After a turbulent decade for one of NASCAR’s legendary tracks built in 1965, ‘Rockingham ‘The Rock’ Speedway is being put on the selling block for a second time.
The current ownership group of the 34,500 seat, 1 mile, D-shaped oval racing facility, headed up by co-owner, Andy Hillenburg ran into some financial issues in recent years, and reportedly owse over $4 million in back taxes and on bank notes. Hillenburg will stage an auction for the track, which he agreed upon last week, in hopes to save the nearly 50 year old facility.
The track, which is 80 miles east of downtown Charlotte, North Carolina, was sold to Hillenburg for $4.4 million back in 2007, after being put up for sale by Speedway Motorsports Inc. (SMI). The Rock was built by Harold Brasington and Bill Land, who were also behind the construction of Darlington Speedway in 1965. Known then as “North Carolina Motor Speedway”, then “North Carolina Speedway” in 1997 until 2007, and eventually as “Rockingham Speedway” after Hillenburg purchased the track.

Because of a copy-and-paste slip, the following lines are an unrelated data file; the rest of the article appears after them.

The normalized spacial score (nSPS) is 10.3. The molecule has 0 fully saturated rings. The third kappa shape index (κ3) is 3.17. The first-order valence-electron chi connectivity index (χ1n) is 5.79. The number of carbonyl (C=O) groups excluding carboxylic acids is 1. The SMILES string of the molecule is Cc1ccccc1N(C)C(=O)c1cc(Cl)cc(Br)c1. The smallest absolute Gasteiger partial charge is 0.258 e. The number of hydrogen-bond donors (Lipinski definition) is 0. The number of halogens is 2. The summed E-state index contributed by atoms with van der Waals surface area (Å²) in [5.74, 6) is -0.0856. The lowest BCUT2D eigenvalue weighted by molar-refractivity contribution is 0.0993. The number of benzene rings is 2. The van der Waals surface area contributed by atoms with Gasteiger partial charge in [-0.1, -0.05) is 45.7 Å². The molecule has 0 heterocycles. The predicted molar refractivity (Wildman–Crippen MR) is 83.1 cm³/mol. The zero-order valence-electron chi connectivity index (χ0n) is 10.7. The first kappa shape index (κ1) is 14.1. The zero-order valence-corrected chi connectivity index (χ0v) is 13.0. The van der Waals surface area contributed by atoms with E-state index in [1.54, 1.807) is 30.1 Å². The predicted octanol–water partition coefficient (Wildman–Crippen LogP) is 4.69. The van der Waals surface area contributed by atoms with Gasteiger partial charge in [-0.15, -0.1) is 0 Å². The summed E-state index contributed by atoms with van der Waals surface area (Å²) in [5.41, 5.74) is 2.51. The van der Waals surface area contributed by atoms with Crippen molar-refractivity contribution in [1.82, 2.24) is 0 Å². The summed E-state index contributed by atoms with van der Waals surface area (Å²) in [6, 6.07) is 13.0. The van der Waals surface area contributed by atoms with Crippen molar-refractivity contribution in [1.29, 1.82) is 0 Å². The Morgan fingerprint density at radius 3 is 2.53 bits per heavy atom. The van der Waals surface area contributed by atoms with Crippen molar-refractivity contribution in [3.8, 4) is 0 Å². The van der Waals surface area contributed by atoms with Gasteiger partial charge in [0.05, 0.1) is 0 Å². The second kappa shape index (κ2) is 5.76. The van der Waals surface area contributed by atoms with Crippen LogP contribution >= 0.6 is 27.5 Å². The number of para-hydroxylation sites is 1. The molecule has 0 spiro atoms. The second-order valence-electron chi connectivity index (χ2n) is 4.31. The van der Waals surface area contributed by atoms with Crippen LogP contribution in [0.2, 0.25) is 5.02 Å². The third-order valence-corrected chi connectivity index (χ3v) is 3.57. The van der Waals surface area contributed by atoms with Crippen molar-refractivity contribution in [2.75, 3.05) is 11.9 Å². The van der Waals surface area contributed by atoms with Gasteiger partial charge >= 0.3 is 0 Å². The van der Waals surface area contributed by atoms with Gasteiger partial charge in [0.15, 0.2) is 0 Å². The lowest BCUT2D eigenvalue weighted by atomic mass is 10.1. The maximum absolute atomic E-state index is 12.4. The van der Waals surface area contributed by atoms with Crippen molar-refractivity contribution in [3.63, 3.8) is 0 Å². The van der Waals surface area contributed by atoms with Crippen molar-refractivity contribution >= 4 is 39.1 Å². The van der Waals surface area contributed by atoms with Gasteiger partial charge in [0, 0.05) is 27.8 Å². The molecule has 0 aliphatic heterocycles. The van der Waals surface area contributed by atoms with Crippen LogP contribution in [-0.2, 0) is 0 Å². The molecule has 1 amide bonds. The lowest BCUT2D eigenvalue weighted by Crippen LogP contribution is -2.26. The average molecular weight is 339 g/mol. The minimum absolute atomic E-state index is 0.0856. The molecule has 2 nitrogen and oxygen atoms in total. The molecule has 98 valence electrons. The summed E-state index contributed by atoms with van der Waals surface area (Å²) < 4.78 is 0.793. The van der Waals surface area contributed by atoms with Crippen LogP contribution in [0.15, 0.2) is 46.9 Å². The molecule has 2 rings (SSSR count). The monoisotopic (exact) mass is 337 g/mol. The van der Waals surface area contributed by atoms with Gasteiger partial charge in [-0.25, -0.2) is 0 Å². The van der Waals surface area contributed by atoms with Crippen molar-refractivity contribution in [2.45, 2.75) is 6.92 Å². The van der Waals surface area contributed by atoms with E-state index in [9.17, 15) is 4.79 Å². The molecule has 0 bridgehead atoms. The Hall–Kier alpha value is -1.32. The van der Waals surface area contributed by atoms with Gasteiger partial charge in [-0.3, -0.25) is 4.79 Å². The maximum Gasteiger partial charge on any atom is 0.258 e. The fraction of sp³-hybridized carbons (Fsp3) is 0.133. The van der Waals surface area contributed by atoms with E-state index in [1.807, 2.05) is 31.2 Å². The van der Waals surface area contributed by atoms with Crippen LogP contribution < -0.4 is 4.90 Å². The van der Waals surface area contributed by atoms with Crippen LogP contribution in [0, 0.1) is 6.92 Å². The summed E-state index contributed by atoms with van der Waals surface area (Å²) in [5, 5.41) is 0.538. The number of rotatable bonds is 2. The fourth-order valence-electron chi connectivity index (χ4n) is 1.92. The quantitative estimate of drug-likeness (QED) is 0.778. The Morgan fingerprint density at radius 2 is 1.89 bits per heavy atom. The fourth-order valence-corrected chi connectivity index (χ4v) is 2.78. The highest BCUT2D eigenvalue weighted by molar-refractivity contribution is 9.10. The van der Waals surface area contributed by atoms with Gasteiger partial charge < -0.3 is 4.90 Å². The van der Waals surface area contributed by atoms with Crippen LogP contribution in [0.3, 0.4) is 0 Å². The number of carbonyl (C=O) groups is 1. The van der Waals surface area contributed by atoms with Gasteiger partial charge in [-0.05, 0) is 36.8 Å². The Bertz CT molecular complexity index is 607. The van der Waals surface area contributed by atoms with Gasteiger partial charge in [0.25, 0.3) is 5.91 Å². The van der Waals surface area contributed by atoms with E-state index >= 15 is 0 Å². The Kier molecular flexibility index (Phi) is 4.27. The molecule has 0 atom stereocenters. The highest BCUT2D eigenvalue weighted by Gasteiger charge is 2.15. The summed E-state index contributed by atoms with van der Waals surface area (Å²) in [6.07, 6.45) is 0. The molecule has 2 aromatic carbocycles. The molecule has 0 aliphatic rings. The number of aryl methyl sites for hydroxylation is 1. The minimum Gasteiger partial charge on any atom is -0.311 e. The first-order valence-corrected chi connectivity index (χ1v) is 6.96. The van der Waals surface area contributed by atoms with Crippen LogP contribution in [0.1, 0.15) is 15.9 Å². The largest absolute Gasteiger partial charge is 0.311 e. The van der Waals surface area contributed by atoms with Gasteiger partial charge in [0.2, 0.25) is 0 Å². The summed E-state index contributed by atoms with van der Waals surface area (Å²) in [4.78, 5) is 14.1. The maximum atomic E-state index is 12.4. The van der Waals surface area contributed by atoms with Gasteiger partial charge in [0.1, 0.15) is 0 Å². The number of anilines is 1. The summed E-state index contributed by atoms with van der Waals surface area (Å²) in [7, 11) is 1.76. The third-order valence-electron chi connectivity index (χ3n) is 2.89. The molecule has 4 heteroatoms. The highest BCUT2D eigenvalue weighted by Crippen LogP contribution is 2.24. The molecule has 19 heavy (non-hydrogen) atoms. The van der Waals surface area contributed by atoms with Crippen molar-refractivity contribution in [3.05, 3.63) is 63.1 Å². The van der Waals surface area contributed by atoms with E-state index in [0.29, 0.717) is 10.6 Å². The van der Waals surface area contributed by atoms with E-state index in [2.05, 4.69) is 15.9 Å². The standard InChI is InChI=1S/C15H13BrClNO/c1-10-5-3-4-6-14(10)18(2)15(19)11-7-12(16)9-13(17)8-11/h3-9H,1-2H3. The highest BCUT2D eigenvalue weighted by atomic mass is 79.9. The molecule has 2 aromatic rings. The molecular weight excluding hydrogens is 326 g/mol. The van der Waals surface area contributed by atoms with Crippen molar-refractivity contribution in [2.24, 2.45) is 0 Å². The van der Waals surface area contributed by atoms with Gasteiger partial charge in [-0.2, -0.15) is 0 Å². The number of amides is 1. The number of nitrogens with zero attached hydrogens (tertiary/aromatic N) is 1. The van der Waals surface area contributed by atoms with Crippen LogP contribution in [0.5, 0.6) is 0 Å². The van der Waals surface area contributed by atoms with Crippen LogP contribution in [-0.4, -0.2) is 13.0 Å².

Rockingham hosted two NASCAR Sprint Cup Series races per year up until the 2004 season, when owners International Speedway Corp. (ISC) moved dates elsewhere on the Sprint Cup Series schedule to tracks like California and later under SMI ownership to Texas Motor Speedway, with ownership claiming that attendance had dropped off.
Most recently in 2012, Rockingham hosted NASCAR after a 10 year hiatus, with the Camping World Truck Series, North Carolina Education Lottery 200. The race only lasted one year, and since then the facility has only hosted NASCAR K&N Pro Series and UARA Late Model races.
Hillenburg has yet to publically comment on the future of the track, or the looming sale.
About the author
Greg has been with Frontstretch since 2014. A life-long NASCAR follower armed with an extensive sport and digital marketing background, Greg assists the marketing team and helps to manage relationships with some of the website's sponsors. From time to time his work appears on Frontstretch, focusing on the business side of racing and how financial partnerships are affecting the sport. He and his family reside in southern Connecticut.
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